In a retrospective review, Sputnikmusic's Nick Butler found the album culturally significant to American popular music and stated, "Even if you ignore the album's importance, it remains a truly special album, unique in rap's canon, owing its spirit to rock and its heritage to rap, in a way I've rarely heard".[60] In The New Rolling Stone Album Guide (2004), Rolling Stone journalist Cheo Hoker gave the album five out of five stars and wrote that it "delved much deeper into personal pain [than The Slim Shady LP], and the result was a minor masterpiece that merged iller-than-ill flows with a brilliant sense of the macabre."[58]


The album won a Grammy Award for Best Rap Album at the 2001 Grammy Awards.[67] It also won Best Album at the 2000 MTV Europe Music Awards.[68]

In 2003, The Marshall Mathers LP was ranked number 302 on Rolling Stone's list of The 500 Greatest Albums of All Time and in its book format, the album was moved up to number 298.[10] In 2012, it was moved up to 244, ranking it above The Slim Shady LP as Eminem's highest-placed album on the list.[10] Rolling Stone also placed the album at number seven on its list of the best albums of the 2000s.[14] IGN placed the album at number 24 on their 2004 list of the greatest rap albums in history.[69] In 2006, the album was chosen by Time as one of the 100 greatest albums of all time.[11] In 2006, Q ranked the album number 85 on a list of the greatest albums of all time, the highest position held by any rap album on the list.[70] It was named the fourth-greatest album of 2000's by Complex.[71] Pitchfork Media ranked it at number 119 on their list of top 200 albums of the 2000s.[72] The Marshall Mathers LP was the highest ranked rap album on the National Association of Recording Merchandisers & the Rock and Roll Hall of Fame's list of the 200 greatest albums of all time at number 28.[73] It is one of the few albums ever to receive the top ranking of "XXL" from XXL, and Eminem's first album to be rated by the magazine.[12] To date it has been on several lists, for instance it was placed on Vibe list of best albums since 1993.[74]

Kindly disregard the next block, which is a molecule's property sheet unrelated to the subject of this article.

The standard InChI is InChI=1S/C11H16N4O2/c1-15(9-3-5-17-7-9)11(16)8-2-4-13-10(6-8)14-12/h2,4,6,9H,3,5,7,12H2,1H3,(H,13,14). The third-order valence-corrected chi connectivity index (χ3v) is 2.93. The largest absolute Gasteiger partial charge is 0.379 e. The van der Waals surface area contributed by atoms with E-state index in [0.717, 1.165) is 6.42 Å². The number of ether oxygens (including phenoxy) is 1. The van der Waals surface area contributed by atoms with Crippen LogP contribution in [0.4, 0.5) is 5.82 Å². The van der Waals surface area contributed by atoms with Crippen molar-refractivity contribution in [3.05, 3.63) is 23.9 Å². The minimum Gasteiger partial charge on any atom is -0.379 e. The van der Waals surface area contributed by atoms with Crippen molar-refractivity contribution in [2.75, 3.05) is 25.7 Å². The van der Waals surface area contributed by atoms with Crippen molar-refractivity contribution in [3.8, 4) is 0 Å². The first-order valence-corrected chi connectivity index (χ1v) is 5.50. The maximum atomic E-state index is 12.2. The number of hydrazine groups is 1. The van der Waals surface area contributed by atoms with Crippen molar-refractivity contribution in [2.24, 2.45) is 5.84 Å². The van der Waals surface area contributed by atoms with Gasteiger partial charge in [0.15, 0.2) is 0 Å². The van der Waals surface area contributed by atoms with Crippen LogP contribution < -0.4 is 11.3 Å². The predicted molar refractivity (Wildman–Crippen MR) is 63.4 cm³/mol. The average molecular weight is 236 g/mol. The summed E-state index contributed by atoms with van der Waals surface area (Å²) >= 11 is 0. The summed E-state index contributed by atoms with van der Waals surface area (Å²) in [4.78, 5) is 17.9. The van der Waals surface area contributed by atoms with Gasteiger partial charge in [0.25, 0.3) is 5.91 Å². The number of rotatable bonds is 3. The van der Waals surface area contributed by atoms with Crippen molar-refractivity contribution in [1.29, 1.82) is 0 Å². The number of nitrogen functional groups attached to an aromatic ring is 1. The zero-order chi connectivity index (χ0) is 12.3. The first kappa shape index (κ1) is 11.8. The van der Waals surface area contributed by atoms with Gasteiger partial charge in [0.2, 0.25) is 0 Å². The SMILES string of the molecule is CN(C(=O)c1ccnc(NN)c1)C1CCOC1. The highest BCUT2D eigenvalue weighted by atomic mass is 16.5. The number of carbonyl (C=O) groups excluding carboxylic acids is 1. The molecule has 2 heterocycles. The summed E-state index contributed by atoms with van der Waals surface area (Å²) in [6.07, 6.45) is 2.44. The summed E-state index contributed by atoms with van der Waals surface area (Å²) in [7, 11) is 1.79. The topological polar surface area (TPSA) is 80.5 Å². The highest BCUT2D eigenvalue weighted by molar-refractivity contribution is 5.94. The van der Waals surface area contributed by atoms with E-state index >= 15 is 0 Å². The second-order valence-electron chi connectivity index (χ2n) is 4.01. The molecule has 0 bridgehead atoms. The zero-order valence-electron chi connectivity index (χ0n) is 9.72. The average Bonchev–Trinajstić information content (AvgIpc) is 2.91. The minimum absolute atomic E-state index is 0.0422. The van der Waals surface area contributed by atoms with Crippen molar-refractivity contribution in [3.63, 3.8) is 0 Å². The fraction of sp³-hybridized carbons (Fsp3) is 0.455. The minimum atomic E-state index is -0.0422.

On October 26, 2000, Eminem was to perform at a concert in Toronto's Skydome.[75] However, Ontario Attorney General Jim Flaherty argued that Canada should stop Eminem at the border. "I personally don't want anyone coming to Canada who will come here and advocate violence against women", he said.[75] Flaherty claims to have been "disgusted" when reading transcriptions of Eminem's song "Kill You", which includes lines like "Slut, you think I won't choke no whore/till the vocal cords don't work in her throat no more?"[75] Eminem's fans argued that this was a matter of free speech and that he was unfairly singled out.[75] Michael Bryant suggested that the government let Eminem perform and then prosecute him for violating Canada's hate crime laws, despite the fact that Canada's hate-crime legislation does not include violence against women.[76] In a Globe and Mail editorial, author Robert Everett-Green wrote, "Being offensive is Eminem's job description."[77] Eminem was granted entry into Canada.[78]